This 65 of our ongoing series about Viking Age Iceland. For centuries, this island country, unique in Medieval Europe, operated with no king, no great lords, no foreign policy, and no defense forces but which developed legal and judicial systems to limit the violence of bloodfeud and protect the rights of freemen. Far out in the North Atlantic, Iceland was where the famous sagas developed. To explore Iceland’s place in the medieval world, we present selections from Jesse Byock’s Viking Age Iceland that investigate the history, archaeology, culture, systems of feud, and sagas of this magical place.
The student of early Iceland is fortunate in having a collection of extensive written sources. The laws and sagas are discussed in later chapters. Here we consider the Icelanders’ major historical writings. The chief historical sources are Landnámabók (The Book of Settlements) and Íslendingabók (The Book of the Icelanders).[i] Both texts include genealogies as well as historical sections and together offer considerable information about the island’s settlement.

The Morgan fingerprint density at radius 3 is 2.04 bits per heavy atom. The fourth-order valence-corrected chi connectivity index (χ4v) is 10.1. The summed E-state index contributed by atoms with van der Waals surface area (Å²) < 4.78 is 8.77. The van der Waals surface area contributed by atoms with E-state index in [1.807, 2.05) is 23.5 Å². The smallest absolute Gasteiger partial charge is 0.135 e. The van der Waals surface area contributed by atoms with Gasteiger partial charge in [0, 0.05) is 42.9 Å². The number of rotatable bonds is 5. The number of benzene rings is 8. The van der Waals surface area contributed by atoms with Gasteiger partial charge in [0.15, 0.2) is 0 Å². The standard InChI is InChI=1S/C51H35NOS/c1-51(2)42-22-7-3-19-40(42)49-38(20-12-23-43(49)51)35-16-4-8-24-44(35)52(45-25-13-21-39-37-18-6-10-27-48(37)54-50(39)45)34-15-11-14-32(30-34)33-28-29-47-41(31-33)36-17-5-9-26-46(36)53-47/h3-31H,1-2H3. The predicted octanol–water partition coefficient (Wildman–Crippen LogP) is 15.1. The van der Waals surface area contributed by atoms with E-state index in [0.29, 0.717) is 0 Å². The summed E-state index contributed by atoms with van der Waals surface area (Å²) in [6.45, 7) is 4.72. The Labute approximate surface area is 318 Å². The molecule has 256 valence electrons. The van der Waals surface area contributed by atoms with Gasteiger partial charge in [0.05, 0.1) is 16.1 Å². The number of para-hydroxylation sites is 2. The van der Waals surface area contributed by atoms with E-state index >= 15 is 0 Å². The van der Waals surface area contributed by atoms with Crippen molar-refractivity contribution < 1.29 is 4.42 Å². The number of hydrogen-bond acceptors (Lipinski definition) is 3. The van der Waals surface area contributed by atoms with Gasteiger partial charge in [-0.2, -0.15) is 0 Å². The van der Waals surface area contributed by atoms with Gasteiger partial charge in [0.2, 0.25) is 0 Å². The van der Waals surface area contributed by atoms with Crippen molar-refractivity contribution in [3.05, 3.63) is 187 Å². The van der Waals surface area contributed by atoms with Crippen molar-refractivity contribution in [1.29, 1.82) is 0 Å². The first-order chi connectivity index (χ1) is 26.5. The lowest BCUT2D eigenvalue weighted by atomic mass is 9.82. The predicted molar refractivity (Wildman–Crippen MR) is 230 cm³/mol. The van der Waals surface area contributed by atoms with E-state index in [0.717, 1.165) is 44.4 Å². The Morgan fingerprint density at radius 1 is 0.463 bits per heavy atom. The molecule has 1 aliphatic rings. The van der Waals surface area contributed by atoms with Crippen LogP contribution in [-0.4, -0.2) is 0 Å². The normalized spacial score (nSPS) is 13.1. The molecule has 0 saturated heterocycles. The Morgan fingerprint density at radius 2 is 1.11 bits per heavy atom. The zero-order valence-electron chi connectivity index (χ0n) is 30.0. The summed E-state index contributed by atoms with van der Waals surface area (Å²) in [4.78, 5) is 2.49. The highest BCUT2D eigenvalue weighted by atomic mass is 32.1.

Íslendingabók is the smaller of the two, and is a concise overview (thirteen or so pages in a printed edition) of Iceland’s history from 870 to 1120. It was probably written between 1122 and 1132 by Ari Thorgilsson, called the Learned (inn fróði), who was mentioned earlier. Two versions – the “older” and the “younger” – were extant in the medieval period, but only the younger has survived, in two seventeenth-century copies.
[i] The standard editions of Íslendingabók and Landnámabók were edited by Jakob Benediktsson in Íslenzk fornrit 1.
— Jesse Byock, Viking Age Iceland